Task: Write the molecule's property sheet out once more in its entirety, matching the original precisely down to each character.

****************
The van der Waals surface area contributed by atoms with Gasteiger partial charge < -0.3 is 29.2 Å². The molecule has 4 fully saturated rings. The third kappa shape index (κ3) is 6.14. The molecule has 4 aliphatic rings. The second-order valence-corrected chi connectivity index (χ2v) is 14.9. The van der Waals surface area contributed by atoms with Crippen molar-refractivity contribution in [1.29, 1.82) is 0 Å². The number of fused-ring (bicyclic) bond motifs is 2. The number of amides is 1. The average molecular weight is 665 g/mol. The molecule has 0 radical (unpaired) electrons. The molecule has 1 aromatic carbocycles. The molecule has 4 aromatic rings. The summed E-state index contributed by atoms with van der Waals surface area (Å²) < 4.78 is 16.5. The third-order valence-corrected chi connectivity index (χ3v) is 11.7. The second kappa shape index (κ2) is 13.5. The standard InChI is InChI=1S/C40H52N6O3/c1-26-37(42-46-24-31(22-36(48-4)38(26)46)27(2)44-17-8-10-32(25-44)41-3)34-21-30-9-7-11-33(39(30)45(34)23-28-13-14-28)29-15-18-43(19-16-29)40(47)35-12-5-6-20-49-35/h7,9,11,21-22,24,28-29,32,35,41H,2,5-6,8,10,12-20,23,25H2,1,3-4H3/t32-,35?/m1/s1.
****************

The van der Waals surface area contributed by atoms with Gasteiger partial charge < -0.3 is 29.2 Å². The molecule has 4 fully saturated rings. The third kappa shape index (κ3) is 6.14. The molecule has 4 aliphatic rings. The second-order valence-corrected chi connectivity index (χ2v) is 14.9. The van der Waals surface area contributed by atoms with Crippen molar-refractivity contribution in [1.29, 1.82) is 0 Å². The number of fused-ring (bicyclic) bond motifs is 2. The number of amides is 1. The average molecular weight is 665 g/mol. The molecule has 0 radical (unpaired) electrons. The molecule has 1 aromatic carbocycles. The molecule has 4 aromatic rings. The summed E-state index contributed by atoms with van der Waals surface area (Å²) < 4.78 is 16.5. The third-order valence-corrected chi connectivity index (χ3v) is 11.7. The second kappa shape index (κ2) is 13.5. The standard InChI is InChI=1S/C40H52N6O3/c1-26-37(42-46-24-31(22-36(48-4)38(26)46)27(2)44-17-8-10-32(25-44)41-3)34-21-30-9-7-11-33(39(30)45(34)23-28-13-14-28)29-15-18-43(19-16-29)40(47)35-12-5-6-20-49-35/h7,9,11,21-22,24,28-29,32,35,41H,2,5-6,8,10,12-20,23,25H2,1,3-4H3/t32-,35?/m1/s1.